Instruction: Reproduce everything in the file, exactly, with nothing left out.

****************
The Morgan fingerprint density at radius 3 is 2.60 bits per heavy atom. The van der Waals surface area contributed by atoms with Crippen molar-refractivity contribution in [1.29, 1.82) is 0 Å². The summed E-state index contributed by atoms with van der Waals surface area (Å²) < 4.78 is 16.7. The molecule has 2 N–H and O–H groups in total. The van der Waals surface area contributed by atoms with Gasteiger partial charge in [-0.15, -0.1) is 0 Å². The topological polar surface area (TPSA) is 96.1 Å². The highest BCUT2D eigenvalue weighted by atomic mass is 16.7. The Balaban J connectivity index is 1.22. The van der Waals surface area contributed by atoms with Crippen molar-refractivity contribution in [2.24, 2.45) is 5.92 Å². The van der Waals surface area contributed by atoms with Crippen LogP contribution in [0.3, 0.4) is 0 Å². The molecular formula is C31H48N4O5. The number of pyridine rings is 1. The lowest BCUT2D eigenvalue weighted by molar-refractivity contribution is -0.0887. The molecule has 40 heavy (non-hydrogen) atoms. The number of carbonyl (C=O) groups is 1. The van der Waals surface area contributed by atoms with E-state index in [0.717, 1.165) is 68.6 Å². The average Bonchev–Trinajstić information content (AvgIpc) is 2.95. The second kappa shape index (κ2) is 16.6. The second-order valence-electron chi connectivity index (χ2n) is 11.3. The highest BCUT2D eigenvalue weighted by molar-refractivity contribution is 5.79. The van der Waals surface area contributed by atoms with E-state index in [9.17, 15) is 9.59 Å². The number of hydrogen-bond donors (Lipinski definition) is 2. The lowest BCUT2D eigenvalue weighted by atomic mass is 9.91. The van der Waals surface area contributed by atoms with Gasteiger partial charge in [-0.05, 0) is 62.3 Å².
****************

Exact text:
The Morgan fingerprint density at radius 3 is 2.60 bits per heavy atom. The van der Waals surface area contributed by atoms with Crippen molar-refractivity contribution in [1.29, 1.82) is 0 Å². The summed E-state index contributed by atoms with van der Waals surface area (Å²) < 4.78 is 16.7. The molecule has 2 N–H and O–H groups in total. The van der Waals surface area contributed by atoms with Gasteiger partial charge in [-0.15, -0.1) is 0 Å². The topological polar surface area (TPSA) is 96.1 Å². The highest BCUT2D eigenvalue weighted by atomic mass is 16.7. The Balaban J connectivity index is 1.22. The van der Waals surface area contributed by atoms with Crippen molar-refractivity contribution in [2.24, 2.45) is 5.92 Å². The van der Waals surface area contributed by atoms with Crippen LogP contribution in [0.3, 0.4) is 0 Å². The molecular formula is C31H48N4O5. The number of pyridine rings is 1. The lowest BCUT2D eigenvalue weighted by molar-refractivity contribution is -0.0887. The molecule has 40 heavy (non-hydrogen) atoms. The number of carbonyl (C=O) groups is 1. The van der Waals surface area contributed by atoms with E-state index in [0.717, 1.165) is 68.6 Å². The average Bonchev–Trinajstić information content (AvgIpc) is 2.95. The second kappa shape index (κ2) is 16.6. The second-order valence-electron chi connectivity index (χ2n) is 11.3. The highest BCUT2D eigenvalue weighted by molar-refractivity contribution is 5.79. The van der Waals surface area contributed by atoms with E-state index in [9.17, 15) is 9.59 Å². The number of hydrogen-bond donors (Lipinski definition) is 2. The lowest BCUT2D eigenvalue weighted by atomic mass is 9.91. The van der Waals surface area contributed by atoms with Gasteiger partial charge in [-0.05, 0) is 62.3 Å².